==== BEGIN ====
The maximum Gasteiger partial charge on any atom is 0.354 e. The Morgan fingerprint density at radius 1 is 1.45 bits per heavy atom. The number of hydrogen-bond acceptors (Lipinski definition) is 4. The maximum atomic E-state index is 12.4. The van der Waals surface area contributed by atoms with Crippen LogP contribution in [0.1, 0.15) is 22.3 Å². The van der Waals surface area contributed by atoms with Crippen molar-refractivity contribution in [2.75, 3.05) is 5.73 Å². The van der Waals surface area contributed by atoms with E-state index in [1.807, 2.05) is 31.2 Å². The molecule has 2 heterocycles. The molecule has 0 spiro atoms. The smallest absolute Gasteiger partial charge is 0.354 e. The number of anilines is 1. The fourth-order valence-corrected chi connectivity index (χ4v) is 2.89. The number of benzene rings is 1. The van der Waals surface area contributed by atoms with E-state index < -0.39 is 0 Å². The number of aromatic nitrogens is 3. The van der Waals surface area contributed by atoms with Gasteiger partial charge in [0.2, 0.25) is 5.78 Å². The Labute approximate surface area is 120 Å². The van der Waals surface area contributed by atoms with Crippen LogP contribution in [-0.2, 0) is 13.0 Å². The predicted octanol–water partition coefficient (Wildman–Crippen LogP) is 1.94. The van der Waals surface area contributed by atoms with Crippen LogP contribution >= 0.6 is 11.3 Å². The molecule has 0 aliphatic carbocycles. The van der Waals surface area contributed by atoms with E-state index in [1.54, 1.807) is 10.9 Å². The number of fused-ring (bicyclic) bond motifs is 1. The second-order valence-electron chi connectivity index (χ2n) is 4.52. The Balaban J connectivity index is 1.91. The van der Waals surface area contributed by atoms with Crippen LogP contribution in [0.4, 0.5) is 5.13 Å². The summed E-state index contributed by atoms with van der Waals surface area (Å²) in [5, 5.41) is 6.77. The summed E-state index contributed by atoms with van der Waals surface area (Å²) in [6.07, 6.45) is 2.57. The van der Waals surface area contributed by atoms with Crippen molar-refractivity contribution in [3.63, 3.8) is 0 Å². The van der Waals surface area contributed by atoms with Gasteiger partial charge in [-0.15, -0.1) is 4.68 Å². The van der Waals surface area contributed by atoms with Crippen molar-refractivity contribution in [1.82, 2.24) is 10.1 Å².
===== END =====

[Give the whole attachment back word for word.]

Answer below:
The maximum Gasteiger partial charge on any atom is 0.354 e. The Morgan fingerprint density at radius 1 is 1.45 bits per heavy atom. The number of hydrogen-bond acceptors (Lipinski definition) is 4. The maximum atomic E-state index is 12.4. The van der Waals surface area contributed by atoms with Crippen LogP contribution in [0.1, 0.15) is 22.3 Å². The van der Waals surface area contributed by atoms with Crippen molar-refractivity contribution in [2.75, 3.05) is 5.73 Å². The van der Waals surface area contributed by atoms with E-state index in [1.807, 2.05) is 31.2 Å². The molecule has 2 heterocycles. The molecule has 0 spiro atoms. The smallest absolute Gasteiger partial charge is 0.354 e. The number of anilines is 1. The fourth-order valence-corrected chi connectivity index (χ4v) is 2.89. The number of benzene rings is 1. The van der Waals surface area contributed by atoms with E-state index < -0.39 is 0 Å². The number of aromatic nitrogens is 3. The van der Waals surface area contributed by atoms with Gasteiger partial charge in [0.2, 0.25) is 5.78 Å². The Labute approximate surface area is 120 Å². The van der Waals surface area contributed by atoms with Crippen LogP contribution in [-0.2, 0) is 13.0 Å². The predicted octanol–water partition coefficient (Wildman–Crippen LogP) is 1.94. The van der Waals surface area contributed by atoms with Crippen LogP contribution >= 0.6 is 11.3 Å². The molecule has 0 aliphatic carbocycles. The van der Waals surface area contributed by atoms with E-state index in [1.54, 1.807) is 10.9 Å². The number of fused-ring (bicyclic) bond motifs is 1. The second-order valence-electron chi connectivity index (χ2n) is 4.52. The Balaban J connectivity index is 1.91. The van der Waals surface area contributed by atoms with Crippen LogP contribution in [0.4, 0.5) is 5.13 Å². The summed E-state index contributed by atoms with van der Waals surface area (Å²) in [5, 5.41) is 6.77. The summed E-state index contributed by atoms with van der Waals surface area (Å²) in [6.07, 6.45) is 2.57. The van der Waals surface area contributed by atoms with Crippen molar-refractivity contribution in [3.63, 3.8) is 0 Å². The van der Waals surface area contributed by atoms with Gasteiger partial charge in [-0.15, -0.1) is 4.68 Å². The van der Waals surface area contributed by atoms with Crippen molar-refractivity contribution in [1.82, 2.24) is 10.1 Å².